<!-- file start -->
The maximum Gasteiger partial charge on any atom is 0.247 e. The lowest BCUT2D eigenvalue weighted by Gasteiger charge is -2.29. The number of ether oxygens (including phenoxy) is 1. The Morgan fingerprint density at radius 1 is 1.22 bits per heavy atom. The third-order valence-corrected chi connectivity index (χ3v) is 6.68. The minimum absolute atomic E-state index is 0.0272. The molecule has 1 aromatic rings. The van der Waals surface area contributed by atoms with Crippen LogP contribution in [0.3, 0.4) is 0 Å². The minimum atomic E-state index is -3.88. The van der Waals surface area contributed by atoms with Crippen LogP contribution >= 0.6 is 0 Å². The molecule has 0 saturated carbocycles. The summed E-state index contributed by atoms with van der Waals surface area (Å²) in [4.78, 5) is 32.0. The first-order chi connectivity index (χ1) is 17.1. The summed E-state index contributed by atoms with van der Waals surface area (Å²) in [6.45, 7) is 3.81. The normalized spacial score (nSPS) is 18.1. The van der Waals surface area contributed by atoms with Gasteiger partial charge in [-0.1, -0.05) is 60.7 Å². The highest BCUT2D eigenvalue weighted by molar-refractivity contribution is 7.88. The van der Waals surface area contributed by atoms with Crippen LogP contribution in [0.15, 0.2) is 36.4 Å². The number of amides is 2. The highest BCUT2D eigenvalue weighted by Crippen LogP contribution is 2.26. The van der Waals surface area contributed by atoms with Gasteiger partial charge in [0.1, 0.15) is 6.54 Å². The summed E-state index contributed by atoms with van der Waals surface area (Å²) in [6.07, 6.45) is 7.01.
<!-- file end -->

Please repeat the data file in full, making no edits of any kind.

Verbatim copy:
The maximum Gasteiger partial charge on any atom is 0.247 e. The lowest BCUT2D eigenvalue weighted by Gasteiger charge is -2.29. The number of ether oxygens (including phenoxy) is 1. The Morgan fingerprint density at radius 1 is 1.22 bits per heavy atom. The third-order valence-corrected chi connectivity index (χ3v) is 6.68. The minimum absolute atomic E-state index is 0.0272. The molecule has 1 aromatic rings. The van der Waals surface area contributed by atoms with Crippen LogP contribution in [0.3, 0.4) is 0 Å². The minimum atomic E-state index is -3.88. The van der Waals surface area contributed by atoms with Crippen LogP contribution >= 0.6 is 0 Å². The molecule has 0 saturated carbocycles. The summed E-state index contributed by atoms with van der Waals surface area (Å²) in [4.78, 5) is 32.0. The first-order chi connectivity index (χ1) is 17.1. The summed E-state index contributed by atoms with van der Waals surface area (Å²) in [6.45, 7) is 3.81. The normalized spacial score (nSPS) is 18.1. The van der Waals surface area contributed by atoms with Gasteiger partial charge in [-0.1, -0.05) is 60.7 Å². The highest BCUT2D eigenvalue weighted by molar-refractivity contribution is 7.88. The van der Waals surface area contributed by atoms with Crippen LogP contribution in [0.15, 0.2) is 36.4 Å². The number of amides is 2. The highest BCUT2D eigenvalue weighted by Crippen LogP contribution is 2.26. The van der Waals surface area contributed by atoms with Gasteiger partial charge in [0.1, 0.15) is 6.54 Å². The summed E-state index contributed by atoms with van der Waals surface area (Å²) in [6.07, 6.45) is 7.01.